How Challenge100 Works
We invite recipient charities and businesses with clearance needs to join Challenge100 and become part of our redistribution pool.
MANAGED ETHICAL CLEARANCE
We remove redundant office furniture and equipment from businesses, ensuring a clear footprint ready for site handover.
school in a box
A School in a Box shipment is made to a charity or school. We record every item’s journey and its second life helping young people around the world.
sharing the story
We keep in touch with each charity. The information we receive is shared in a legacy report for every business that supports Challenge100.
What is School in a Box?
School in a Box (SIB) is the international programme Waste to Wonder embarked upon in 2003. Since it began, we’ve sent hundreds of 40 foot containers filled with used office furniture and equipment donated on behalf of our customers, from their clearance projects.
Every item donated through the Waste to Wonder process is sent to our redistribution pool. We match them to schools and charities in need around the world and have achieved staggering results. In total, we’re proud that over 900 schools in 19 countries have been supported so far.
47 SIB Donations
We were able to send 47 School in a Box containers filled with reusable furniture.
We achieved a Waste to Wonder record market value of goods redistributed during 2020.
100 SIB Donations
We aim to more than double the results of 2021 and send 100 School in a Box containers.
We aim to double the market value of goods redistributed this year, making a substantial difference to disadvantaged young people.
“Our partnership started with Waste to Wonder in 2003 when they sent their first School in a Box to us in Romania, after being introduced by the Rotary Club of Brackley. Through their customers’ donations, we’ve equipped a full school, from computers to desks to chairs to cabinets – everything that was needed was provided.
Prior to these donations, the schools here had such old, broken and even dangerous furniture, so these items with school supplies were extremely useful. Together with the Rotary club, they also sent kits for training young people in sowing, woodwork and mechanics. It’s been a truly amazing collaboration.
Over the years we’ve kept in touch and recently we became also social enterprise. We aim not to just hand out charitable items to people, but we try to teach them ‘how to fish’. Our aim is through vocational training, to help people get a job and provide for their families.
Waste to Wonder comes in perfectly because they send us second hand furniture that’s dismantled. We put it together with the young people here: they learn joinery, they learn remedial work, and some is repurposed to make them suitable for our needs, such as singular desks for COVID compliance.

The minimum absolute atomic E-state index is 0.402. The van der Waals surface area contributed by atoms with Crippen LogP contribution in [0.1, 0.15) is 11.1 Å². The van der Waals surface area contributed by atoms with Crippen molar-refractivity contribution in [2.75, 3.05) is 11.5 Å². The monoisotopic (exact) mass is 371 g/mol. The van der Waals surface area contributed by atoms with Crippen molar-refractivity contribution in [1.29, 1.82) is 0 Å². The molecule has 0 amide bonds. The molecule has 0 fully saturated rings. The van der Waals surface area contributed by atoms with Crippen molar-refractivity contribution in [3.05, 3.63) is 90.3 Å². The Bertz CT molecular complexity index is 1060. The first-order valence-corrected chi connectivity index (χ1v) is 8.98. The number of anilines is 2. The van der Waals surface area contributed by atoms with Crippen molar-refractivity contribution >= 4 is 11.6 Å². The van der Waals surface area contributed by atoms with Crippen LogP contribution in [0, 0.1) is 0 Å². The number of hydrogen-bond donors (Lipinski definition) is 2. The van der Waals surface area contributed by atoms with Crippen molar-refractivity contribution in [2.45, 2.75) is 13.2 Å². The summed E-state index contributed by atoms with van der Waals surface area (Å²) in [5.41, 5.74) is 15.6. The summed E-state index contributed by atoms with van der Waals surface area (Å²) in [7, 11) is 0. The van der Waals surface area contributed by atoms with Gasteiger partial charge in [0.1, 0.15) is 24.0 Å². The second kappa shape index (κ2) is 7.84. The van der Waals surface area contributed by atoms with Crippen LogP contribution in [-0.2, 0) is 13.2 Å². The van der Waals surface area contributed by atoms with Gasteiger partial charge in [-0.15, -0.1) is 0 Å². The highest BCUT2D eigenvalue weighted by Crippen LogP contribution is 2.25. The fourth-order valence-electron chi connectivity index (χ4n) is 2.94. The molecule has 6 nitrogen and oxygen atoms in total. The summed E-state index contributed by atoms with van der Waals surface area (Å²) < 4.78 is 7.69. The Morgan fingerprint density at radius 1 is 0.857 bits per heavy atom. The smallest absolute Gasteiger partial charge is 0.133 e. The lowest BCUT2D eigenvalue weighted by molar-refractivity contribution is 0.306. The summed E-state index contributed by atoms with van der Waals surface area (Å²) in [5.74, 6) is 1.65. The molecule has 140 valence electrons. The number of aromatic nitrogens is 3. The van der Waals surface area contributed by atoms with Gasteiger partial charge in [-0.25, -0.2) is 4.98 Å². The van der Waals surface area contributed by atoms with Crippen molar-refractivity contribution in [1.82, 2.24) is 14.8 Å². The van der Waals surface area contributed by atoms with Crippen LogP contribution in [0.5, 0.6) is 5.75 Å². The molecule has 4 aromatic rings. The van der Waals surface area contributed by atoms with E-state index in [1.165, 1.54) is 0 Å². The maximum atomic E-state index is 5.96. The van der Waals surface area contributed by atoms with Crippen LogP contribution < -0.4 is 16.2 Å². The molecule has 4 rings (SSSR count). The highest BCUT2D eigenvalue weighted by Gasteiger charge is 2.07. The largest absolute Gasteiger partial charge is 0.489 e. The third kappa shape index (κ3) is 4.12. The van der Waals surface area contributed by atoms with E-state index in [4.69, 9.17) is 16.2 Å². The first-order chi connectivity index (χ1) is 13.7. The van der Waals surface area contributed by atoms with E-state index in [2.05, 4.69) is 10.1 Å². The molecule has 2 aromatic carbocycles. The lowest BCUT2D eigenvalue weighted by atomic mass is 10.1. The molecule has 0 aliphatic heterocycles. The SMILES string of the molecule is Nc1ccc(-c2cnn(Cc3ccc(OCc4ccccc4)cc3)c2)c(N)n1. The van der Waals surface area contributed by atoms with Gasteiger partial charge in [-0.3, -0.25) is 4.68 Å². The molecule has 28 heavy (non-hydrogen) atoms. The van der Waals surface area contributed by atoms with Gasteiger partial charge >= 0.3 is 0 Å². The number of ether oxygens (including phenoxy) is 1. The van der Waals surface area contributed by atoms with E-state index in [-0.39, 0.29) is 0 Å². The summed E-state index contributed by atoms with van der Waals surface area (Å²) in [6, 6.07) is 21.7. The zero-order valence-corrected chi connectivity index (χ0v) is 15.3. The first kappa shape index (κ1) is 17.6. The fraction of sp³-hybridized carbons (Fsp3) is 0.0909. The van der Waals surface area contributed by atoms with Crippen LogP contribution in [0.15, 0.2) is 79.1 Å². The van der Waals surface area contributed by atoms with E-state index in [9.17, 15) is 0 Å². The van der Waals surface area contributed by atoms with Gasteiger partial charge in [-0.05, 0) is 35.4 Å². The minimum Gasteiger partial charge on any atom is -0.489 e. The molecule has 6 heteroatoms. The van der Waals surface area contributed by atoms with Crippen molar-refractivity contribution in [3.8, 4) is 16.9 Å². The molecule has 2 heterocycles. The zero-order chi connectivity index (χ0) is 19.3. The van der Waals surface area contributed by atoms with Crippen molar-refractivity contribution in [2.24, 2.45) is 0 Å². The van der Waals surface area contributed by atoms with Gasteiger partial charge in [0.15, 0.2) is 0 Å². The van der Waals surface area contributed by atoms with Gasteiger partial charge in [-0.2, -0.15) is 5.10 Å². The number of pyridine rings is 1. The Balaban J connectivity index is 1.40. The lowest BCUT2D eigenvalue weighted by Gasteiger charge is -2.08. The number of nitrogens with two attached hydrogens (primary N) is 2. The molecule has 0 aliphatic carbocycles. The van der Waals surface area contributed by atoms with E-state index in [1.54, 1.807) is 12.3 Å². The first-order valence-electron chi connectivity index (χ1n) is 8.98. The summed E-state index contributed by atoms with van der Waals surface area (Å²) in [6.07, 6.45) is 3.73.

We get a lot of tabletops so we build houses, homes for families and we use table tops to make panels for the walls and even for the foundations.
Before the pandemic, we relied a lot on volunteers but for the last six months, the School in a Box donations that have kept us going. Thankfully we received three containers of new furniture in November. We gave out supplies to families and part of it we’re selling to support the salaries and cover the costs of our charity work.”
Watch the FAST Romania Project
Challenging The Perception of Waste
A Letter from Head Office
I’m delighted we’re launching Challenge100, not only to help disadvantaged communities in need, but to challenge the perception of waste within the business world.
We’re facing unprecedented times in 2021. While offices across the world sit empty, silently waiting for staff that may or may not return, there is an abundance of built-to-last office furniture that faces the prospect of no longer being required. This holds the potential for a lot of ‘waste’.
However, not all waste disposal is created equal. There is a ‘waste hierarchy’ which ranks waste disposal methods from ideal to not so ideal: reduce > reuse > recycle.
When businesses decide they no longer need their furniture and equipment, sadly they often send perfectly good, still-usable furniture to the bottom of the waste hierarchy. It gets broken down for recycling scraps or dumped on landfill.
With landfill space already reaching capacity, and communities across the globe desperately requiring usable goods and furniture, it simply doesn’t make any sense.
This disconnect is the reason Waste to Wonder exists, and why we set up our School in a Box programme. When we clear offices of unwanted furniture, it enters our redistribution pool which has so far supported 900 schools in 19 countries around the world.
If we achieve our goal, Challenge100 would see over double the amount of School in a Boxes donated to numerous global causes this year, compared to 2020. The beneficial impact of this success, both on the communities in needs and on the environment, will be substantial.
So if you have redundant furniture that requires clearing, we challenge you not to perceive it as ‘waste’. Perfectly useable furniture and equipment deserves to sit higher on the disposal hierarchy. If you support Challenge100, it will enhance the lives of young people around the world.
Michael Amos, Director of Waste to Wonder
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